Mike Hassinger, 770/934-3961


AUBURN -- The Auburn University College of Human Sciences selected Millard Fuller, founder of Habitat for Humanity International, as the recipient of the college's International Quality of Life Award for 2000.

The award was presented to Fuller during a dinner Monday night in New York.

Fuller was chosen because "his work exemplifies a commitment to innovative, sustainable partnerships that provide demonstrable results to improving the quality of human life around the world," said June Henton, dean of the College of Human Sciences.

"Millard Fuller is an inspiration to everyone who knows him and a great source of pride for all of us associated with his alma mater, Auburn University. Habitat for Humanity reminds us that a university's greatest contributions come through its graduates and that our greatest mission is to help improve the quality of life for all people."

Fuller joined such luminaries as South African Archbishop Emeritus Desmond Tutu; Don Logan, chairman and CEO of Time, Inc.; Lawrence Klein, 1980 Nobel Laureate in cconomics; and Catherine Bertini, as winners of the Quality of Life Award

The award was established in 1994 by the College of Human Sciences to honor those who have made significant contributions to individual, family and community well-being locally and around the world.

Fuller, whose commitment to eliminating substandard housing throughout the world began in 1976 when he and his wife Linda founded Habitat for Humanity International, has become a world leader in addressing the issues of poverty housing. In 2000, Habitat for Humanity surpassed the 100,000 home milestone and conquered poverty housing in Sumter County, Ga., where HFHI is based.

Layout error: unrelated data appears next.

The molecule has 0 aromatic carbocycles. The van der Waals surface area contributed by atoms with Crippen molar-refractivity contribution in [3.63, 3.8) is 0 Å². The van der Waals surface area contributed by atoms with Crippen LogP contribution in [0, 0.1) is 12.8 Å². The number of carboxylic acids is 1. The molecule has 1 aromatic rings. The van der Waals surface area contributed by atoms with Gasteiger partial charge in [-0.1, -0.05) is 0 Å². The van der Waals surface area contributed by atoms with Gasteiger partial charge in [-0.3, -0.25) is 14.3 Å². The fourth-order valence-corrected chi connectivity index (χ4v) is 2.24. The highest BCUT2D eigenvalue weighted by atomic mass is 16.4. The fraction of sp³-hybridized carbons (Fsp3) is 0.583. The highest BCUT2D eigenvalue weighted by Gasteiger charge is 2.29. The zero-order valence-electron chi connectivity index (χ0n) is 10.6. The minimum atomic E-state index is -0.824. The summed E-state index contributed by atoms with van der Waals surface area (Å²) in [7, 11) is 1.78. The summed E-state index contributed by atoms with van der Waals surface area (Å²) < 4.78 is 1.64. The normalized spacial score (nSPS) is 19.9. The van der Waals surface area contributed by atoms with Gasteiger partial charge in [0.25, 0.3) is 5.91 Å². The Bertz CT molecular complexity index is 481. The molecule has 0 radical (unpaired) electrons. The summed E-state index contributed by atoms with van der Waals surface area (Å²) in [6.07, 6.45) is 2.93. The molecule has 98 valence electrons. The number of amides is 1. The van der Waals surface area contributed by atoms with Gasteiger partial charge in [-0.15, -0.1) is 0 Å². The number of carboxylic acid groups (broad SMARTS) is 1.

"Millard Fuller's commitment and achievements are truly awe- inspiring," said Henton. "He has forged a new type of partnership among lenders, builders, potential homeowners and those who share his view that no one should live in poverty housing. His partnerships, unique methods and sheer will have met a basic human need for hundreds of thousands of people who would otherwise suffer deplorable living conditions."

"Everyone -- all of us, every last person on God's earth -- deserves decent shelter," said Fuller. "We have the know-how in the world to house everyone. We have the resources in the world to house everyone. All that's missing is the will to do it. I have believed this since I founded Habitat, and I still do. I am deeply honored to recognized by the College of Human Sciences at Auburn, and rewarded by them for acting on my beliefs."

# # #


CONTACT: Henton, 334/844-4790; or Mike Hassinger, 770/934-3961.